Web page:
Nursing care plan:
1) Increasing the awareness of the disease. Helping the patient to understand the cause and signs and symptoms of the disease. It is also important that the prognosis of the disease is disclosed to the patient. Rationale: Decreases level of anxiety and helps in making correct decisions pertaining to compliance with the treatment protocol.
2) Regular temperature monitoring: If the temperature persists, it may lead to increase severity of infection. This may need change in the dosage of medication.
3) Management of drug regime. Checking the dosage of the medications on a regular basis is to ensure compliance from the patient.
5) Oxygen therapy: In order to maintain adequate oxygen supply to the body organs.
Question 4: Discuss patient education topics relevant to the patient prior to his discharge from the hospital?
Answer: The following points are necessary for the nurse to educate the patient who is undertaking the tuberculosis treatment:
1). Controlling the infection: patient must be explained the need for using masks before coming in contact with anyone, awareness related to the transmission of the disease to avoid the risk of spreading the infection should be provided to the patient before discharge.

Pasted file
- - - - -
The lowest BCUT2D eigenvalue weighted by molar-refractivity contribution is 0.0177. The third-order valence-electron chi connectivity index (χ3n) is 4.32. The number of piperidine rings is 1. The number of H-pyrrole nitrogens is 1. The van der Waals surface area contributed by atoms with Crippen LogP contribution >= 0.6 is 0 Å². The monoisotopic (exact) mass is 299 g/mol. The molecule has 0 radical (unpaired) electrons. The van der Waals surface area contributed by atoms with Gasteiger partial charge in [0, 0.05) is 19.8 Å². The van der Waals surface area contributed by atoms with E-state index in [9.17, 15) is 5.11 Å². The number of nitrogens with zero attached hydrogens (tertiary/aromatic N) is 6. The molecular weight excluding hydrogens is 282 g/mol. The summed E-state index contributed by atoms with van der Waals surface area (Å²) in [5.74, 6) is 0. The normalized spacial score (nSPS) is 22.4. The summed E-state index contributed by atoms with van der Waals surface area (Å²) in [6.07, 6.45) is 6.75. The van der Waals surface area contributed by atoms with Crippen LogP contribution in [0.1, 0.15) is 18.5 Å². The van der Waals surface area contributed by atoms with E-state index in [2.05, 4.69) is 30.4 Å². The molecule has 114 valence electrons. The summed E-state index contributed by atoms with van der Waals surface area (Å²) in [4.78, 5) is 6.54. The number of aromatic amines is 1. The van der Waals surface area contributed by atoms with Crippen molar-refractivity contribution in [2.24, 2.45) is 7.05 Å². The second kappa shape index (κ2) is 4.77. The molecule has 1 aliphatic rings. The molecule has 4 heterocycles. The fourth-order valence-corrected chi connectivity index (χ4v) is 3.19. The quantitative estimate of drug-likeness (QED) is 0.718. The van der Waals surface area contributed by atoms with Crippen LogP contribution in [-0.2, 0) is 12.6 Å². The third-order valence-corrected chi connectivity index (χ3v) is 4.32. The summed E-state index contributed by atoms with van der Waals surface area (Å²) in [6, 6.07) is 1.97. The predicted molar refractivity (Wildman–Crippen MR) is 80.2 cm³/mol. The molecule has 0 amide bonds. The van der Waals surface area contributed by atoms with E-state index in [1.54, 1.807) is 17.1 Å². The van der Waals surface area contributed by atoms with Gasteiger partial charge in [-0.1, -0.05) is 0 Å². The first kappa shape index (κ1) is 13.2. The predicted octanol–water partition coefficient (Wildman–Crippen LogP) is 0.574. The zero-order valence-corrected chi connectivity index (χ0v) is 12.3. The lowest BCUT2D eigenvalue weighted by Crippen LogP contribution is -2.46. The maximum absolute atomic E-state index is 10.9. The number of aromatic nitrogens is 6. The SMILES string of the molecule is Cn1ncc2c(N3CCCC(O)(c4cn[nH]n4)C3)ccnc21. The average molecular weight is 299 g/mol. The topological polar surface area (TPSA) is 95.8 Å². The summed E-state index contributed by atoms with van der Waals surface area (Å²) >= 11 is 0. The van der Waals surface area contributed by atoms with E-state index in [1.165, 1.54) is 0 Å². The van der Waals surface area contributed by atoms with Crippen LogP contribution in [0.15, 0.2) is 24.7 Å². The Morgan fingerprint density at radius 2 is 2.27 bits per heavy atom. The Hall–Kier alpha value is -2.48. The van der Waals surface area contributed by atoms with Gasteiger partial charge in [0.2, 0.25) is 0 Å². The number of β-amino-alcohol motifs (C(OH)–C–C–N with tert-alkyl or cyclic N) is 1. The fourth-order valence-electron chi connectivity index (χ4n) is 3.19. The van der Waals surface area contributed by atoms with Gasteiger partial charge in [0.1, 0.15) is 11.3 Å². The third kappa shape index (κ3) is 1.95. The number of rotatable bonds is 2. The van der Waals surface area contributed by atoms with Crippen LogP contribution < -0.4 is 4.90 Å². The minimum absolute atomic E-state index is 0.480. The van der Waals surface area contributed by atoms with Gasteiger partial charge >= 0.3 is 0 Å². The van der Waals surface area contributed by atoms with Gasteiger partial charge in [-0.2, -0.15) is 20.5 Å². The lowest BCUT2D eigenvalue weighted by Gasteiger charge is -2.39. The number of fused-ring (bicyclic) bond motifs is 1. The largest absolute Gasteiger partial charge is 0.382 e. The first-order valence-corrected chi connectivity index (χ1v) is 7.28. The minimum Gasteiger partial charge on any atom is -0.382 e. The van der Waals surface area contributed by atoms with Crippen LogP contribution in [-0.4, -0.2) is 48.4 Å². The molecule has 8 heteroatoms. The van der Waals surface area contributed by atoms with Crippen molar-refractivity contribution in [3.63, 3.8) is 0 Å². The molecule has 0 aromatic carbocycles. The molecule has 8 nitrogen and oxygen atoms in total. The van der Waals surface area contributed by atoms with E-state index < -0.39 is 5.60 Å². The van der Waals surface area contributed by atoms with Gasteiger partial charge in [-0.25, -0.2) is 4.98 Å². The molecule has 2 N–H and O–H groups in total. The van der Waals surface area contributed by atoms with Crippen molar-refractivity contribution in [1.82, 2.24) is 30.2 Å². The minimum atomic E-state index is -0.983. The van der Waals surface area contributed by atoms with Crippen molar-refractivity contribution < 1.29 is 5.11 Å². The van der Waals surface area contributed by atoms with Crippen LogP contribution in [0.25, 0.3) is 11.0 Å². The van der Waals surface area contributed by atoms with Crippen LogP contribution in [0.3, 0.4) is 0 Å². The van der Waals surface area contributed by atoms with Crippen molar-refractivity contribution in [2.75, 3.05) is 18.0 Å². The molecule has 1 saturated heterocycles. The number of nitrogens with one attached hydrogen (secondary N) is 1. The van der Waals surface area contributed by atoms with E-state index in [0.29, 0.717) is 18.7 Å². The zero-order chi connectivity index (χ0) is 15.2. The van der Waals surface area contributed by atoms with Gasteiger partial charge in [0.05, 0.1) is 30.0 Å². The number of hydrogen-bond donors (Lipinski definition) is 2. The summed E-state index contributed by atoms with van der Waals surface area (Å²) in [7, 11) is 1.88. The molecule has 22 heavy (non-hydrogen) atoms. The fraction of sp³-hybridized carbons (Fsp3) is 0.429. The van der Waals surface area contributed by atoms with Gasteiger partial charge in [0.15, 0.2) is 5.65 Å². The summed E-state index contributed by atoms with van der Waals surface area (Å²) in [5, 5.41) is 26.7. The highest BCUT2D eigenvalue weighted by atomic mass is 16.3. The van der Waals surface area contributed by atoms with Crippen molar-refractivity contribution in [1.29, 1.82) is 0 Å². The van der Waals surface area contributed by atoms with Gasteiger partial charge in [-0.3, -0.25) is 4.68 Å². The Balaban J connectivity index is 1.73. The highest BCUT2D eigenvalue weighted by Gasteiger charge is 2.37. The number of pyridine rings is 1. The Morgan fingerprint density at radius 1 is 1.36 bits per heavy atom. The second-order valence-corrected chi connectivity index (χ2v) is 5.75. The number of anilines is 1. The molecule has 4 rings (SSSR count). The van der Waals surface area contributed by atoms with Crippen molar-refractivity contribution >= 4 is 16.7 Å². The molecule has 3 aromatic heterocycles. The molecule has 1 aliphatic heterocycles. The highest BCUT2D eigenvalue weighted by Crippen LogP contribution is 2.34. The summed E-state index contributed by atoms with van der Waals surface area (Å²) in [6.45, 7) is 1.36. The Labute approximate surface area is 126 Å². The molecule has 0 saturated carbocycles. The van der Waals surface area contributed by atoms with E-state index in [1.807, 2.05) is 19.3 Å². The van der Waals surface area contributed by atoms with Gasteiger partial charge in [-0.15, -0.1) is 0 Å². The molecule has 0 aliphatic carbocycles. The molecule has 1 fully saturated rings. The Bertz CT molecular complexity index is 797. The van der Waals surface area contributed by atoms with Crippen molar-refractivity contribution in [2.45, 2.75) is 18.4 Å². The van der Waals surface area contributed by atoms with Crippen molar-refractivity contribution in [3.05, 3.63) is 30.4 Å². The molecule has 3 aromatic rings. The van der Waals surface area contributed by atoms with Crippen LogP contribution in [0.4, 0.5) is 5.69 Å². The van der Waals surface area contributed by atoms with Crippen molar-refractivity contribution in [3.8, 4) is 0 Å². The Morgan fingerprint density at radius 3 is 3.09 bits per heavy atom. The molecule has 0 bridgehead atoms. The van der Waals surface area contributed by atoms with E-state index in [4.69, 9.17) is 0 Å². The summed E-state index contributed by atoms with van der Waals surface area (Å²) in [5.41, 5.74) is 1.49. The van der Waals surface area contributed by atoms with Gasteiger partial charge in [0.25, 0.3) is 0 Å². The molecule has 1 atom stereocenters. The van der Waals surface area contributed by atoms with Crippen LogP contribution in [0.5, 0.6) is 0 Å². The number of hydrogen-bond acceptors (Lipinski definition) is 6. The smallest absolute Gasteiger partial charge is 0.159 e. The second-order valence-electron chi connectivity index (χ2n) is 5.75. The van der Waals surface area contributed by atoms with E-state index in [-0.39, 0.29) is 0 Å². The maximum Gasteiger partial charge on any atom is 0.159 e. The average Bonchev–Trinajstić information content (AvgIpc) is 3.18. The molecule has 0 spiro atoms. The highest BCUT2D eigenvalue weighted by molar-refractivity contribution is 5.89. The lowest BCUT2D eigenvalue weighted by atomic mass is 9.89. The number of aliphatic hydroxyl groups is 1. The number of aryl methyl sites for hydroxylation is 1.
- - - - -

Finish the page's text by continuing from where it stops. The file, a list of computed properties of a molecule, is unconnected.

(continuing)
2) Dietary Management: Diet is an essential part in the recovery process in case of tuberculosis patients. This is because they develop inability to feel “hunger” and may lead to malnutrition and weakness. (Dedun, Borisagar & Solanki, 2017).
3) Medication management: It is important that the Boris is compliant with the treatment. If the minimal treatment is not received, it may lead to relapse as well as increase progression of the disease, affecting other organs of the body, such as it can infection if reached to the spinal cord, may cause meningitis (inflammation of the sheath which provides covering of spinal cord and brain). And if left untreated may even cause death. (Chang et al.,2018)
4) Regular follow ups and routine examination: It is important to ensure that there is no adverse drug reaction or side effects from the drug experienced by the patient. In that case the dosage of the drug is altered. Therefore, the patient must be educated on the importance of regular follow ups and undertaking routine chest X-rays to monitor the progress of the treatment.
Conclusion: From this case study I have learnt about drug interaction and importance of optimal dosage of antitubercular drug regimen. I was able to make a step by step nursing plan for the patient by encircling important points such as educating the patient, encouraging medical compliance and following NMBA standards of ethical nursing practice.
Al Yazidi, L., Marais, B., Wickens, M., Palasanthiran, P., Isaacs, D., Outhred, A., ... & Britton, P. (2019). Overview of paediatric tuberculosis cases treated in the Sydney Children’s Hospitals Network, Australia. Public health research & practice, 29(2).
Alirol, E., Horie, N. S., Barbé, B., Lejon, V., Verdonck, K., Gillet, P., ... & El Safi, S. (2016). Diagnosis of persistent fever in the tropics: set of standard operating procedures used in the NIDIAG febrile syndrome study. PLoS neglected tropical diseases, 10(11).